Another manifestation of religious tolerance in our civilization is that in many churches, the Muslims and Christians used to pray simultaneously, at the time of the Islamic conquest! We have seen how the Prophet (Blessings and Peace be upon him) allowed the Christians of Najraan to pray in his mosque alongside the Muslims who were doing their own prayers. In the Cathedral of Saint John in Damascus, which later became the Umayyad Mosque, the Christians agreed to let the Muslims take half of it, and the Muslims were happy to pray there, so that at the same time you could see the followers of the two religions praying next to one another, with the Muslims facing the qiblah and the Christians facing the east. This was a unique example in history with deep significance, indicative of the religious
tolerance of our civilization.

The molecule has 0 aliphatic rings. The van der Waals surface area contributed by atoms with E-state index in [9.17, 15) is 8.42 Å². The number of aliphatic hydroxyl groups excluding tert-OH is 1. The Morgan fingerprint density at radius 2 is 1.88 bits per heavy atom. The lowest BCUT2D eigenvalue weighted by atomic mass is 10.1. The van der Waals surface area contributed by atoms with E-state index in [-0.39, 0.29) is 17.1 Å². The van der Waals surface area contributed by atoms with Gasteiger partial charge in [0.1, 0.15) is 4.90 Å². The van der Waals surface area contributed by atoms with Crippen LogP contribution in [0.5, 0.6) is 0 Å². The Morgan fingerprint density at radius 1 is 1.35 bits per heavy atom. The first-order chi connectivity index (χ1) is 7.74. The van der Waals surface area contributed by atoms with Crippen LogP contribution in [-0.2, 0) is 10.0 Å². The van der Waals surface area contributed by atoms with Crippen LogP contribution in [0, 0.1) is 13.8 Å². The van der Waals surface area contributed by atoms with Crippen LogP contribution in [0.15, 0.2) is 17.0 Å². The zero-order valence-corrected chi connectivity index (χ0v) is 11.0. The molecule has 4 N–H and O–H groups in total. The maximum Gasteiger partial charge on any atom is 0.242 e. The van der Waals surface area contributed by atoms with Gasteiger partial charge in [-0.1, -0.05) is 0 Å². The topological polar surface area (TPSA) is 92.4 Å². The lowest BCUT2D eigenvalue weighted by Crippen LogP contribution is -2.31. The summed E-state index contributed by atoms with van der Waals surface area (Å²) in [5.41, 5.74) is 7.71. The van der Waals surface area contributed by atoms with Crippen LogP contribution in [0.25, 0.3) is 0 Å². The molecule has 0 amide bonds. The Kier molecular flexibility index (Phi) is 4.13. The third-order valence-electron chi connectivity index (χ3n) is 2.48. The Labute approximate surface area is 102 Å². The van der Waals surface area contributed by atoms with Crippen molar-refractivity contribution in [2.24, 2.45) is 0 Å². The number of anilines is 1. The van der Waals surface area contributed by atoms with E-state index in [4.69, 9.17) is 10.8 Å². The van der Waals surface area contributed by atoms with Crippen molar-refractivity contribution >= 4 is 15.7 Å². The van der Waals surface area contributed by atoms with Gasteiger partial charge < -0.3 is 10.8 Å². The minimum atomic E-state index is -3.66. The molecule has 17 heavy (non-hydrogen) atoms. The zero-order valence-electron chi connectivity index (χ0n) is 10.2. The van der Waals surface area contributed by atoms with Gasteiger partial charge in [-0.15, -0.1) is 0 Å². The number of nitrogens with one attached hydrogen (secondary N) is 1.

One of the most famous doctors who were well-liked by the Caliphs was Jarjees ibn Bakhtiyashoo’, who was close to and well-liked by the Caliph Al-Mansoor. The Caliph was eager that he should be happy; Jarjees had a wife who was old and sick, so Al-Mansoor sent to him three beautiful slave-women. But Jarjees refused to accept them saying, “My religion does not allow me to marry another wife so long as my wife is still alive.” So AlMansoor was pleased with him and respected him even more. When he fell sick, Al-Mansoor ordered that he should be brought to the public hostel, and he went there walking, to ask how he was. The doctor asked him for permission to go back to his homeland so that he might be buried with his forefathers. Al-Mansoor invited him to enter Islam so that he might go to Paradise, but he refused and said, “I want to be with my forefathers, in heaven or hell.” Al-Mansoor smiled and issued orders that preparations are made for his journey and he gave him ten thousand dinars.